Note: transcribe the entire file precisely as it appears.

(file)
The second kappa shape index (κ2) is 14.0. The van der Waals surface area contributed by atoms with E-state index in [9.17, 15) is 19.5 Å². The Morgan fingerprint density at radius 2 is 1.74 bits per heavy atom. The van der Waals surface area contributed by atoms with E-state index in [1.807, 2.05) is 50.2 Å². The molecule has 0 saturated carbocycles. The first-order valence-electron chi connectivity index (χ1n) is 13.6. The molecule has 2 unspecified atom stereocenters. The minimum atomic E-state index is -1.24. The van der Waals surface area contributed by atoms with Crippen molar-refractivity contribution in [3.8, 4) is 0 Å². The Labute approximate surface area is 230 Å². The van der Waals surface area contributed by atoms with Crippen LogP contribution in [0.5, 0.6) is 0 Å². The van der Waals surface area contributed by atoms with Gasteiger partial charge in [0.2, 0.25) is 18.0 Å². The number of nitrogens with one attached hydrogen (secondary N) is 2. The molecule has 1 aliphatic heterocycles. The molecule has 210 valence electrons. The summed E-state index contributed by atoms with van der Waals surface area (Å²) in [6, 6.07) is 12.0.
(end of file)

The second kappa shape index (κ2) is 14.0. The van der Waals surface area contributed by atoms with E-state index in [9.17, 15) is 19.5 Å². The Morgan fingerprint density at radius 2 is 1.74 bits per heavy atom. The van der Waals surface area contributed by atoms with E-state index in [1.807, 2.05) is 50.2 Å². The molecule has 0 saturated carbocycles. The first-order valence-electron chi connectivity index (χ1n) is 13.6. The molecule has 2 unspecified atom stereocenters. The minimum atomic E-state index is -1.24. The van der Waals surface area contributed by atoms with Crippen molar-refractivity contribution in [3.8, 4) is 0 Å². The Labute approximate surface area is 230 Å². The van der Waals surface area contributed by atoms with Crippen LogP contribution in [0.5, 0.6) is 0 Å². The van der Waals surface area contributed by atoms with Gasteiger partial charge in [0.2, 0.25) is 18.0 Å². The number of nitrogens with one attached hydrogen (secondary N) is 2. The molecule has 1 aliphatic heterocycles. The molecule has 210 valence electrons. The summed E-state index contributed by atoms with van der Waals surface area (Å²) in [6, 6.07) is 12.0.